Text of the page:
A tourism-related concept that at first may have seemed far-fetched and pie-in-the-sky might have some legs — or make those wheels — if local raconteur Michael Liss has his way.
Far from being snickered out of a packed room as outlandish on Tuesday, Liss, a Moab resident and organizer of Arches for the People, ended up gaining several supporters and more than a little bit of interest in his idea.
“Let’s do something incredible,” Liss said as he began to explain his plan. “We want to create the first fully sustainable, zero-emissions, solar-power national park by 2030.”
The plan is Liss’s answer to a National Park Service proposal for reducing crowding and congestion problems at Arches National Park. The NPS plan is known as the “reservation plan,” and has proved to be unpopular with local residents, tourism-business owners, the Grand County Travel Council, the Grand County Council and, most recently, the Governor of the State of Utah. It is so-called because it would require Arches visitors to make reservations, and could cap those reservations at a couple thousand per day.
Right off the bat, Liss said, the cap would cut the number of tourists by 37 percent.
Then there are those who wouldn’t travel to the Moab area because of the message such a cap and reservation system would send. With 417 national parks in the U.S. and none of them having such a system, the first one to do so would surely get attention, Liss said.
“This is going to be on the front page of all the newspapers: ‘Arches is the first national park to have advanced reservations,’” he said. “That basically sends the sub-message, ‘Moab is too crowded; let’s go somewhere else.”
And that would be a threat to Moab itself.
“Arches National Park is still the lifeblood of this community,” Liss said. “What happens to Arches very directly affects where this community goes.”
But before Arches, the Atlas Mine was the area’s lifeblood.
Liss contends that the old mine site should again save the town by being an alternative solution to the Arches congestion problem and obviating the potential death-knell of the reservation plan. His vision would utilize the Uranium Mill Tailings Remedial Action site, known as UMTRA, as a parking lot for visitors to Arches National Park, who would then have different options for entry into the park itself: One, they could take an electric shuttle from the parking lot into the park. Two, they could “pay a lot more” and continue to drive their own private vehicle. Or, three, they could “pay a little and get an electric Jeep,” to drive for their time in the park.
Liss said his group has already been in contact with Jeep, the carmaker. According to Liss’s report, Jeep would be very interested in providing electric SUVs, which are planned to be in production by Liss’s timeline of 2030.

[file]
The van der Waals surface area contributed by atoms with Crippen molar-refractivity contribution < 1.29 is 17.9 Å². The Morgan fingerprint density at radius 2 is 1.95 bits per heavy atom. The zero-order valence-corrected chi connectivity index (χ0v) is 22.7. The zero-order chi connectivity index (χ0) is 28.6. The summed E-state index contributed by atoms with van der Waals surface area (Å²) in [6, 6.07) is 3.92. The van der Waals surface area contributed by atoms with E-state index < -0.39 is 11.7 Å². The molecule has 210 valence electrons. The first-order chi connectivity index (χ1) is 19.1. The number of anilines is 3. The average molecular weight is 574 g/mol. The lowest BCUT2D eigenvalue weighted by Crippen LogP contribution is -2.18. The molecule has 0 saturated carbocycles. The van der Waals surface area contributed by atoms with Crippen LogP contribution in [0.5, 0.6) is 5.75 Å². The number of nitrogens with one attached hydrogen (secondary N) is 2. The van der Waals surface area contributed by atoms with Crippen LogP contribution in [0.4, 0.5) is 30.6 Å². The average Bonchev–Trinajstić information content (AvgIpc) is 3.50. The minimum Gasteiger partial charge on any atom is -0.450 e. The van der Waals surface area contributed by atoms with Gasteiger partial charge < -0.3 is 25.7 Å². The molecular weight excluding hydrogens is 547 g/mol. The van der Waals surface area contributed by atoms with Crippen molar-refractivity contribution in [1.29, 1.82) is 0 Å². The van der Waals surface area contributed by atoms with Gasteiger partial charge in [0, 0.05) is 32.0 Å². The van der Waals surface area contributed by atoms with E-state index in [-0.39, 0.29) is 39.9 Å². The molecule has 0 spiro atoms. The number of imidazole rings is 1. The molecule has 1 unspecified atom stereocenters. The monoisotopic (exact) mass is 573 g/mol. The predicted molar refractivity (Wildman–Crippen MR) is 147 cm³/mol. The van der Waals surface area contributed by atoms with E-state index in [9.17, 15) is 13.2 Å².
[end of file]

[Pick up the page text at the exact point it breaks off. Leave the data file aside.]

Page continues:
The site, in a public-private collaboration, might include other things: a visitors’ center, a museum could be located there, or perhaps, Liss said, “an expedition center” that would allow Moab’s adventure-tourism businesses to get an early shot at Arches visitors to encourage them to try the area’s other activities.
Liss said he’s been in contact with the governor’s office and has been encouraged by officials there who were happy to see the very thing they’ve fought for years to have happen: Locals taking the driver’s seat in finding solutions and making decisions about public lands.
Liss’s enthusiasm for the idea was as infectious as it was evident. When he concluded, a group of 25 to 30 people who had been in the meeting for a different issue applauded him, and gathered around him as they exited the room to express interest and get involved.
“I couldn’t believe people clapped,” Liss said later that evening, by which time he had already received emails even from people who weren’t at the meeting, wondering how they could help.
Still at the meeting, he got a thumbs-up from Council Member Curtis Wells, who commended Liss for studying the procedure the NPS had used in advancing the reservation plan.
According to federal law, proposals by federal agencies must consider impacts not only on the physical environment, but on cultural and economic environments as well. The park service, Liss said — and Wells seemed to agree — understates the reservation plan’s potential economic impact. If the NPS was more truthful about that impact, both Liss and Wells said, the reservation plan would have to undergo a more rigorous environmental impact study, rather than the environmental assessment for which a public comment period ended a few weeks ago.
“That specific piece, that’s where the meat is at,” Wells said. “It’s really important that they play by their own rules. Really hone in on that, and make that be widely acknowledged.”